I’ve always loved New York. The entire state, especially NYC, is a huge melting pot of cultures. I’d say it’s one of the best places to go when you’re into all things artsy. I was there just last summer, and it was so perfect. I discovered a couple of great galleries, some of which we probably haven’t heard of before. I already went to a few, and there are others I want to visit when I come back to the Big Apple.

1. The Hole

This place is filled with contemporary art, located within Manhattan. There’s plenty of art on display, some of them are even for sale. You guys could probably tell that I enjoy all sorts of mixed mediums, so if you’re anything like me, you’d be like a kid in a candy store when you visit!

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2 & 3. Walter DeMaria’s Art Installations

The brilliant mr. DeMaria sadly passed away last year. While smaller in scale compared to his mile-long art installation “The Lightning Field,” he has two on display in SoHo. The best part? Entrance to both installations is free.

DeMaria created “The Broken Kilometer” in 1979, and this display of 500 polished brass rods and two industrial lights is permanently situated in West Broadway, just south of Spring Street. No signs, just a simple pair of doors with the title and details printed on it. It’s definitely a hole in the wall place, and I love that it’s so quiet. Usually there’s maybe one or two others there with you to look at the display.

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Now if you go north of Spring, at Wooster Street, is another DeMaria creation from 1980. “The New York Earth Room” is a contrast to the previous piece, filling the 3,600-square-foot residential loft with nearly two feet of earth. Once you get there, just buzz and an attendant will let you in. Go up the traditional Soho stairs, and you’ll find this odd but beautiful piece of work DeMaria left behind. I’m told the soil is watered and raked, so the earthy smells and humidity stay and keep the soil its naturally dark shade.

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4. SculptureCenter

This place is great, because the two-floor, garage-like look of SculptureCenter makes it perfect for huge exhibitions and works of art. Additionally, if you go there during the summer months, you might just be lucky enough to catch musicians on a makeshift stage just outside (which is also often used as display space).

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5. OK Harris Works of Art

Established in 1969, this Manhattan gallery is the first on West Broadway, which I’ve heard led to many others following founder Ivan C. Karp’s footsteps. Right now, OK Harris has the works of people like Daniel Calder, the blackboard artist. Yes, the blackboard is his canvas and you may draw around the artwork (sounds fun!).

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6. Pierogi

No, no… Not the food! Founded 20 years ago, this gallery in Williamsburg is one of those galleries that stood the test of time. If you’re into drawings, photography, and illustrations, then this is the place for you. They have other mediums too, but most of their displays fall under those three categories.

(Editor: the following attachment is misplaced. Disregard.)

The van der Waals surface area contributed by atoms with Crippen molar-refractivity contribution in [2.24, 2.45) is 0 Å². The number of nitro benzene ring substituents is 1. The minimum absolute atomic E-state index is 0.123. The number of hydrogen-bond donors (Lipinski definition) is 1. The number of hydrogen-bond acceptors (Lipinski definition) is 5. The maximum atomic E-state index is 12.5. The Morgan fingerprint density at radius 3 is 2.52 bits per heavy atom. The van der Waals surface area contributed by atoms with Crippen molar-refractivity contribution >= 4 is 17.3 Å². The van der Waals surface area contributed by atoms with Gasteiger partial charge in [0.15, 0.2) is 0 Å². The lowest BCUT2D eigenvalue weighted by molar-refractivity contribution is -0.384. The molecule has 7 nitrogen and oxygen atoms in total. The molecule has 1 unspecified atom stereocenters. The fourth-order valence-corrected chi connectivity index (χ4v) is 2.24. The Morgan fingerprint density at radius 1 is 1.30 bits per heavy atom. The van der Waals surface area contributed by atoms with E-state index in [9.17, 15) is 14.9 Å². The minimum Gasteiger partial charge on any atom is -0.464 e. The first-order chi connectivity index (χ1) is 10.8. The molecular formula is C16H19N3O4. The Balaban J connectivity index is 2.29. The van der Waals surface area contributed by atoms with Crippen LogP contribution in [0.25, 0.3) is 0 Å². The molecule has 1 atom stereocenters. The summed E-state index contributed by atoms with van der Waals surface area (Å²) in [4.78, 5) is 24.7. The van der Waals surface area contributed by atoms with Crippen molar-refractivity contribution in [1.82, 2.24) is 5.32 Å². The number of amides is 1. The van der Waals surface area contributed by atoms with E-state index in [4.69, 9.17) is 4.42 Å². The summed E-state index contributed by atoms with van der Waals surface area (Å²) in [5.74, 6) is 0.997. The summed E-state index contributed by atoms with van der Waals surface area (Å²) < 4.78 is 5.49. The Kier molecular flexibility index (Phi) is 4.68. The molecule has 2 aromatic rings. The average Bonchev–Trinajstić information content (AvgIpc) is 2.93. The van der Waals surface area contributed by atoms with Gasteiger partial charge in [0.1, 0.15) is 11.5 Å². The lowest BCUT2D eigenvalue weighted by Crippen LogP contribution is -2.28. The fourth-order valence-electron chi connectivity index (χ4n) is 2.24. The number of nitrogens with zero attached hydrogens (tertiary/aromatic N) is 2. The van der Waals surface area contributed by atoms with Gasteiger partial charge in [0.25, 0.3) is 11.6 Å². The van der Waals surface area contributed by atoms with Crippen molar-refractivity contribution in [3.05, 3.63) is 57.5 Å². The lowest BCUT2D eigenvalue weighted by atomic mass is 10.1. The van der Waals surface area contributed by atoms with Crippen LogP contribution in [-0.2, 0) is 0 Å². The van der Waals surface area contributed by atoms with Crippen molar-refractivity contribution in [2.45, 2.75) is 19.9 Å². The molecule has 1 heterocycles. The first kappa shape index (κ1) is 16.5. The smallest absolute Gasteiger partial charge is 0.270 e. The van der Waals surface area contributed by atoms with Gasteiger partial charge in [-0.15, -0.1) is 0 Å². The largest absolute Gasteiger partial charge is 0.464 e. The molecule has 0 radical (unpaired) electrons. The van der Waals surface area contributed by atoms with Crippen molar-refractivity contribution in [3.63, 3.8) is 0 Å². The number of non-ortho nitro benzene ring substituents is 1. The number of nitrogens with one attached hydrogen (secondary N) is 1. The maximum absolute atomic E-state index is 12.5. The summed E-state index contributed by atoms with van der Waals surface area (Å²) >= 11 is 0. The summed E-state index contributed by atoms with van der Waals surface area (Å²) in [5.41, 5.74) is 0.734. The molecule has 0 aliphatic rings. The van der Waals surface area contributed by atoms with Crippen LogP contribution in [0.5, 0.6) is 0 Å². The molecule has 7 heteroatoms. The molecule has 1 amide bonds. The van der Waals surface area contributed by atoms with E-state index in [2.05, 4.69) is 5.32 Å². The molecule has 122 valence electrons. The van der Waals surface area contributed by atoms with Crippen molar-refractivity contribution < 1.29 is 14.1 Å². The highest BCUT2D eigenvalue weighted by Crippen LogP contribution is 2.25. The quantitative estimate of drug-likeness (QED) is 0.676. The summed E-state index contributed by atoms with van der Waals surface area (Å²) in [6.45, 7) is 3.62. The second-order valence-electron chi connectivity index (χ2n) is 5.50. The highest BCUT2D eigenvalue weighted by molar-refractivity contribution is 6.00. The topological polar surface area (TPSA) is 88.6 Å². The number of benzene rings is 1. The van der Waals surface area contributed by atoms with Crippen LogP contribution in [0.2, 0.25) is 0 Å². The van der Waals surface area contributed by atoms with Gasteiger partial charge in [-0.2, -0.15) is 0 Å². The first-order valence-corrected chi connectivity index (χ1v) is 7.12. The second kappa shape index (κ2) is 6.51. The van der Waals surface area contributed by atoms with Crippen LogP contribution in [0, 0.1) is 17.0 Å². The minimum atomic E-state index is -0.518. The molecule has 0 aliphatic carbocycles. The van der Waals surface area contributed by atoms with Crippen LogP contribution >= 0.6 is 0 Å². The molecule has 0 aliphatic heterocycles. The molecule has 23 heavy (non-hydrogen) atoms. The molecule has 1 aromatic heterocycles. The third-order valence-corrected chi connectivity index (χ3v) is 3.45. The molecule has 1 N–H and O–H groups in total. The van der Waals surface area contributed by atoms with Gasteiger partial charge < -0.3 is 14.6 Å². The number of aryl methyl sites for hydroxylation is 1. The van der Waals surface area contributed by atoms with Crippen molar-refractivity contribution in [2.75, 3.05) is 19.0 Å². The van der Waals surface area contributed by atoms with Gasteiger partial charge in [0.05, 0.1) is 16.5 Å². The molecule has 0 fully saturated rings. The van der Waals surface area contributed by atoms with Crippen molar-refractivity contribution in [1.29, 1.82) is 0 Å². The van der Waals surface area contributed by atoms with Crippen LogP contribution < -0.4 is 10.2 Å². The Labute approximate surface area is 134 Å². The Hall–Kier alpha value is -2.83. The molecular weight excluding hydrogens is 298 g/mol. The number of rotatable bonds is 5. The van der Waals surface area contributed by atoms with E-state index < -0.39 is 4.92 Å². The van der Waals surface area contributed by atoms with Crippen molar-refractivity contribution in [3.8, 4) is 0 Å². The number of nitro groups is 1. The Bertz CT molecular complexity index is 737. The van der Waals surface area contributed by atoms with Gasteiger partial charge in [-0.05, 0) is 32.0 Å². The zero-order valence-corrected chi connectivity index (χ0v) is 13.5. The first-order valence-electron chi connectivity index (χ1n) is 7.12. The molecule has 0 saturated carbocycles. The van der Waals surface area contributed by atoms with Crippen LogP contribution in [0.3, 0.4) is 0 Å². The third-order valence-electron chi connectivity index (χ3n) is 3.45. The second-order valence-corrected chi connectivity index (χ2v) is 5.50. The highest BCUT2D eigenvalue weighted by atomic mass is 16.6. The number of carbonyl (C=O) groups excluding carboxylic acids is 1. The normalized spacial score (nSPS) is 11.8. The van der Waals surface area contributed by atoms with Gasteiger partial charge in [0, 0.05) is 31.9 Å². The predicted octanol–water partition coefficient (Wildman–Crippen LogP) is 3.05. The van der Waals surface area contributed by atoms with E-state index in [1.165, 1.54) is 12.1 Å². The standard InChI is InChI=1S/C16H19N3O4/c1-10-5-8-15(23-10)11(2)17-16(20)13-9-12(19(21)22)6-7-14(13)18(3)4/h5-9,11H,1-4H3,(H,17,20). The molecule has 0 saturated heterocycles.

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7. Greene Naftali

While this art space is in Chelsea, it’s a bit difficult to find because its location is on an upper floor. The gallery itself, however, is worth the fuzz. They often display installations and performance art, one of which is Candy Jernigan’s collection. There are also projection rooms such as those of the work of Paul Chan.

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8. Bose Pacia

Deep in the heart of Brooklyn’s DUMBO neighborhood we can find Bose Pacia, a private gallery. It’s actually many small galleries, all occupying one establishment on Front Street, with Asian avant-garde contemporary pieces.

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9. Storefront for Art and Architecture

I find this really interesting for two reasons: 1) its space is narrow, so to hold larger crowds the walls and panels open up with hinges, and 2) architecture! When was the last time anybody actually visited a gallery focused on that art?

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10. The Drawing Center

As the name implies, the Drawing Center shows only drawings, mainly works on paper. Its large interior houses the only fine arts institution in the country that exclusively shows such art, both historical and contemporary.

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11. Like the Spice

What is it with Williamsburg and art galleries named after food? Not that I mind, but I just had to ask. This one, unlike Pierogi, is relatively newer as it was founded in 2006. I’d love to visit this, since the vibe is supposedly a mix of surreal and hippie. There’s abstract art in there, new media, and even realist works.

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12. PS1 Contemporary Art Center

This former school building, located in the outskirts of Queens, has three floors filled with a number of galleries. It houses solo displays, as well as themed expos, and even performances and parties on certain times of the year.

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I hope you enjoyed looking at these as much as I did. Thanks for reading my post!